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Special Exhibits

Dr. Tolmie, The Naturalist
April 12 to July 20, 2014
Its common name is the Piggyback Plant, but its scientific name is Tolmiea menziesii.  It was named for William Tolmie, the on-site manager of Hudson’s Bay Company operations at Fort Nisqually from 1843 until 1859. A new exhibit at Fort Nisqually reveals the exploits of a younger Tolmie as he collected plants and animals of the Pacific Northwest.

Tolmie’s mentor, botanist William Hooker, named the Piggyback Plant (also known as Youth-on-age or Pig-on-a-back) after his then 20-something student.

“Hooker hoped that Tolmie would make great discoveries in the Pacific Northwest,” said Exhibit Curator Chris Erlich. Perhaps Hooker hoped Tolmie would collect as much as one of his other former students, David Douglas, who collected more 200 new specimens, including the Douglas Fir which is named in his honor.

Tolmie’s first botanizing expedition in the Northwest was history making. In 1833, he became the first European to enter into what is today Mount Rainier National Park. Images of several of the original specimens he collected on that adventure are included in the exhibit. Also on display are modern specimens of plants that were named in Tolmie’s honor, as he was the first to successfully collect them.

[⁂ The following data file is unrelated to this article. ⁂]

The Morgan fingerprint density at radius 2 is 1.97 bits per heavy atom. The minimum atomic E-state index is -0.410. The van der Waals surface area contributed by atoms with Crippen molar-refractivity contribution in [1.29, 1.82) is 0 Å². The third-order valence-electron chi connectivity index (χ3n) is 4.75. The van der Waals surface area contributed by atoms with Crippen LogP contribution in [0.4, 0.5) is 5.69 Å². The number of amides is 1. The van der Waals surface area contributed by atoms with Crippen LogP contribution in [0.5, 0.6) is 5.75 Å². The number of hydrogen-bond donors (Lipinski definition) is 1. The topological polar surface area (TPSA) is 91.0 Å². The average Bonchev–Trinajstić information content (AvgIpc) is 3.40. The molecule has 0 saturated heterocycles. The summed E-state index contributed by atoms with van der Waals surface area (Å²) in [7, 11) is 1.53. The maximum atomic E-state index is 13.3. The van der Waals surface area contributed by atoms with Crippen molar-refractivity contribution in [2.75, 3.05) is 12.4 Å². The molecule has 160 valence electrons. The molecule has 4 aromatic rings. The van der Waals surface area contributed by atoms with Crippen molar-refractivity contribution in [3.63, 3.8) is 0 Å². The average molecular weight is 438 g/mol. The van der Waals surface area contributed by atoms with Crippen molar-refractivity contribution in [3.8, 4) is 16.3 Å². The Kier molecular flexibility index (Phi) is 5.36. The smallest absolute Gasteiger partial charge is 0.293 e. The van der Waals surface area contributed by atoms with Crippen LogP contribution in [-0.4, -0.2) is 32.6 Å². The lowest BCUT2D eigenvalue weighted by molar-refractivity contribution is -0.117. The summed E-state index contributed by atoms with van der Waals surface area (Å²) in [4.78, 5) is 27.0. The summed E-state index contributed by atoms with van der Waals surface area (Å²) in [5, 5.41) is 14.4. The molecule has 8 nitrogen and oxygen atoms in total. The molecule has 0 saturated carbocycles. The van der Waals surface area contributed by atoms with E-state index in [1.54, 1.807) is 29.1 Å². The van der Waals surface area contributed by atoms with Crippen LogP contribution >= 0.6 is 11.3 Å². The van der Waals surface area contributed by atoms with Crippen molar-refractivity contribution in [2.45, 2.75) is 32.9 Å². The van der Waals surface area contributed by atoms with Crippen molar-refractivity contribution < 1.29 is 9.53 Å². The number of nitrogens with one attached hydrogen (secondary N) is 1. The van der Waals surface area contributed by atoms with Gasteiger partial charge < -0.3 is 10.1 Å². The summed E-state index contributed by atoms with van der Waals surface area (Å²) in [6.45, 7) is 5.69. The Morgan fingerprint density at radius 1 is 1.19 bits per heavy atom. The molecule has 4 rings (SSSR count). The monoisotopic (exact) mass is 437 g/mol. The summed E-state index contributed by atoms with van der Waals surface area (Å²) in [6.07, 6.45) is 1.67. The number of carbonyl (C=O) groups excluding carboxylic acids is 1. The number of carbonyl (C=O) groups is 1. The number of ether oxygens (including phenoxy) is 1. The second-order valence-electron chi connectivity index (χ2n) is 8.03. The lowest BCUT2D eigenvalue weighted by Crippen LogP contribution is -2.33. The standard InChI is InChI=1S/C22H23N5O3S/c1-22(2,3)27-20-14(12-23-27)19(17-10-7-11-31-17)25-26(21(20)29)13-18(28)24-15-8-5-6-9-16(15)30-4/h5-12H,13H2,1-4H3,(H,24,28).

Through the 1830s, Tolmie developed a collecting network for both plants and small animals (some of his original bird specimens are in the collection of the Smithsonian). In the early 1840s, Tolmie determined that the best course for his future was to put his full attention and energies into the Hudson’s Bay Company, and he left his naturalist exploits in his past.

Archaeology at Fort Nisqually
July 26 - November 23, 2014

Pieces of ceramic, metal, and glass tell a story about the everyday life and labors of the men and women of Historic Fort Nisqually. This exhibit features fragments of plates and tea cups, bottles, toys and game pieces, buttons, earrings and brooches, and other material found from both the 1833 and 1843 Fort Nisqually sites. 

These fragments provide a glimpse into the habits and life styles of the people that made up the first European settlement on Puget Sound. Some of the fragments have been reconstructed into nearly whole artifacts. Reproductions and period pieces help illustrate what other fragments looked like when whole.